News from Madison County...

MAY 28, 2003

Madison County

Madison County

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Frank Gillespie
Diversity movement is for ‘politically correct’
The new word for left wing social projects is “diversity.” It takes its place along with “affirmative action” and “politically correct” as a way of determining who deserves to sip from the government’s cup of plenty.

Zach Mitcham
On getting married
My best friend from high school gave me some advice the other day about mine and Jana’s wedding vows this Sunday.
“Make sure to tell your preacher to speak slowly,” Dean said.


Directions to Area Schools

The end of the road
In 16-years at the Raider helm, Charlie Griffeth has seen his share of special teams.
Add the 2003 outfit to the veteran coach’s list.
The diamond Raiders were ousted from in the second round of the AAAA state tournament Saturday with a pair of losses to East Paulding on the road, but Griffeth said the overachieving group had a memorable 31-game run with the hurdles it cleared this year.

Neighboorhood News ..
Planning board approves Holiday Cemetery Rd. homes
A Jackson County developer got the go-ahead Thursday night to locate a subdivision on Holiday Cemetery Road, but it will not have as many homes in it as he had hoped for.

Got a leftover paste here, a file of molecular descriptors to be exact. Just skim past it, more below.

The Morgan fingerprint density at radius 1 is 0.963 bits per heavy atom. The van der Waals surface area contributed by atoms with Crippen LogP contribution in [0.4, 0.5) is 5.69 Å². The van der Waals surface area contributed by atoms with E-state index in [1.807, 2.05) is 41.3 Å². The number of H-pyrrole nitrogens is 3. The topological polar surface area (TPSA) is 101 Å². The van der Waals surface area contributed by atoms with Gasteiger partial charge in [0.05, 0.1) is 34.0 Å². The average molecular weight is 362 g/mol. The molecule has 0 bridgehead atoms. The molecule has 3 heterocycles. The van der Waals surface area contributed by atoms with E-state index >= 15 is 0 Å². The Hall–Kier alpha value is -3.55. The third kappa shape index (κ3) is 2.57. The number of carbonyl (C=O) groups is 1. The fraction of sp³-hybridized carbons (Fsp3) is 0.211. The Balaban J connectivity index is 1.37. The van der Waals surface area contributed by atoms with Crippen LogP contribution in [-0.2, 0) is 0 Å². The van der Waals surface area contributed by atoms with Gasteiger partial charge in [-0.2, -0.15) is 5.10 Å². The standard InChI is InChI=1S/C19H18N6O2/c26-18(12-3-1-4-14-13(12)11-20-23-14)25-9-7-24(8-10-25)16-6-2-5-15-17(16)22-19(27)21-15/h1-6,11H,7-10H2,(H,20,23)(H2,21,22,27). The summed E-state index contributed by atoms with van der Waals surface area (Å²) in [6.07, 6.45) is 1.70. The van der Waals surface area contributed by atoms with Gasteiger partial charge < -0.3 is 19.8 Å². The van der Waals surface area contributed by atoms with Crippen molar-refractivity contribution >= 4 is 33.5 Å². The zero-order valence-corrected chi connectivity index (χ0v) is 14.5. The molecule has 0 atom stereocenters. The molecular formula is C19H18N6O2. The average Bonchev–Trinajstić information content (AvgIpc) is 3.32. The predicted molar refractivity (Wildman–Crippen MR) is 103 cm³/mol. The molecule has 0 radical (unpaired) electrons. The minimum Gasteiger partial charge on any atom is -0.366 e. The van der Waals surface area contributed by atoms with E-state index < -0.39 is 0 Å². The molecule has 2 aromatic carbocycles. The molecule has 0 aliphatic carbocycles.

Odd-Even Water Restrictions Begin Here On Sunday
In spite of an annoying abundance of rainfall in Georgia this month, starting Sunday, new state-wide water restrictions go into effect.

BOC to meet with courthouse architect Fri.
The Jackson County Board of Commissioners will meet with courthouse architects Friday.

New ‘shared services’ talks could spark controversy
In what could be the first round of some serious local government infighting, the county government and nine municipalities are set to meet next week to discuss updating the local “shared services” agreement.

10th annual Relay for Life ahead
The 10th annual American Cancer Society’s Relay for Life in Jackson County will kick off at 6:30 p.m. Friday at Peach State Speedway, with activities continuing throughout the night.

State water limits to take effect June 1
Beginning June 1, residents on county and city water systems statewide will have new voluntary water restrictions to abide by, despite the record amounts of rain recently.

TOO WET: Like The Drought, Rainfall Causes Problems
Who would have thought a year ago that we'd be complaining about having too much rain?

Memorial celebration set Thursday
The Jackson County Board of Commissioners and the City of Commerce will hold a Memorial Week celebration on Thursday, May 29.

Neighborhood News...
A ‘super’ pick

After a six month long search, Banks County has a new school superintendent.
The school board voted Tuesday morning to hire Christopher Bell Erwin to fill the position to be vacated by retiring superintendent Deborah White.

County looks at plan to put more water in northwest
The Banks County Board of Commissioners is considering a plan to boost the county’s water system in northwestern Banks County.

Trim Time
After examining initial projected revenues, the board of commissioners is seeking more expense cuts to make up for nearly $700,000 to balance next year’s budget.

Statewide voluntary water restrictions take effect June 1